The program’s impact on the visual appearance of the city cannot be overlooked. Public spaces have been dressed up and walls have been decorated in truly Cincinnati fashion. When considering one of Cincinnati’s most defining features – its hillsides – another opportunity seems to be sitting in waiting for future ArtWorks programs.

Over the years The Hillside Trust has worked to promote and preserve the city’s hillsides and the view sheds that they offer. At the same time, many of the city’s public staircases, which long served as a critical component of the sidewalk network, have fallen into disrepair. In many cases, due to either lack of maintenance or neighborhood distrust, public staircases have been closed off altogether.

This should not be the case.

One potential way to address this would be to focus an ArtWorks program on the city’s public staircases. Artists could be engaged to come up with creative mural designs for the stairs themselves, or perhaps suggest other installations. These could then be complimented by lighting installations that would not on

ly add an artistic touch after dusk, but also make the corridors safer for their users and the neighborhoods around them.

Seoul’s Ihwa neighborhood has done exactly this.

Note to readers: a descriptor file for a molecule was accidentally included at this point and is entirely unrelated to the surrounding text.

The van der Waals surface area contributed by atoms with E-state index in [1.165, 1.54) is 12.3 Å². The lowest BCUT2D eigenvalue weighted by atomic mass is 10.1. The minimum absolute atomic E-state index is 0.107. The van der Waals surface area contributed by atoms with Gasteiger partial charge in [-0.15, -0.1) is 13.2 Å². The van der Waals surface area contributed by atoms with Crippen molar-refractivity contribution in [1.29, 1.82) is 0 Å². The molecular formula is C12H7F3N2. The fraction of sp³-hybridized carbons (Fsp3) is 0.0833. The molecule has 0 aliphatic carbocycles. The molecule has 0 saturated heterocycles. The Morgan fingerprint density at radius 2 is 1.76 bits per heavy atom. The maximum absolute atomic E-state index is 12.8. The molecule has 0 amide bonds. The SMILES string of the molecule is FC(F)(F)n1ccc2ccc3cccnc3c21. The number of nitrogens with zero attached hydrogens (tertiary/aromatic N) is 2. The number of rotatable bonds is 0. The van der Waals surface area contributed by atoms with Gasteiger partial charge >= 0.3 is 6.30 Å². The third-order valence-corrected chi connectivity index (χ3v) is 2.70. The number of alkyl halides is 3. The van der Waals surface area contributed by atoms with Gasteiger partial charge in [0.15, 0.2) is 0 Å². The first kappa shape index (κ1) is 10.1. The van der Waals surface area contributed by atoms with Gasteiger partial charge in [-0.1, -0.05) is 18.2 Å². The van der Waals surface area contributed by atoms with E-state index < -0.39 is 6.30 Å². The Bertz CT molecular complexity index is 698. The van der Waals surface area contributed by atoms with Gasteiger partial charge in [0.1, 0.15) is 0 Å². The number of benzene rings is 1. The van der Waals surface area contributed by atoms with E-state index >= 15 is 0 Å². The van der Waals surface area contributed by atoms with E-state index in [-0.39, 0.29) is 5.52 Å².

Set on the side of a steep hill leading to Seoul’s historic fortification wall, the neighborhood has seen many of its staircases painted, along with surrounding building walls, to create a truly unique environment. A variety of art installations were also undertaken in order to create an even more dynamic experience.

Today visitors flock to the area to view the murals and experience the other installations some 60 artists created in 2006 as part of Naksan Project. Due to this influx of people, small cafes, galleries and restaurants are now prevalent throughout the neighborhood.

While Cincinnati’s hillsides and surrounding neighborhoods present a different challenge than what exists in Ihwa, there are equal, yet different, opportunities that also exist.

Right now Cincinnati’s hillsides and their public staircases are mostly viewed as barriers and have been constrained to afterthoughts in the city’s public psyche. ArtWorks has changed the way we viewed vacant walls and barren streetscapes. Here’s hoping they can work similar magic on the city’s long-forgotten staircases.

Here’s How to Improve Access Between Ohio and Kentucky’s East/West Neighborhoods

When discussing regional transportation issues, the topic seems to always be about congestion. In reality, outside of a few limited periods, the Cincinnati region has relatively good traffic flow with little actual congestion. So instead of trying to solve a problem that does not exist, we should be instead focusing our resources on maintaining our current system and improving mobility within the overall region.

As is the case in any city, the natural environment often serves as a chokepoint and barrier to regional mobility. This is true for Cincinnati with its hills and rivers.

With the region’s population largely centered along the Ohio River, it is natural that this is where the most choke points exist. Outside of the center city, however, there are very few river crossings. In fact, there are only two Ohio River crossings outside of the center city, and both of those are for I-275.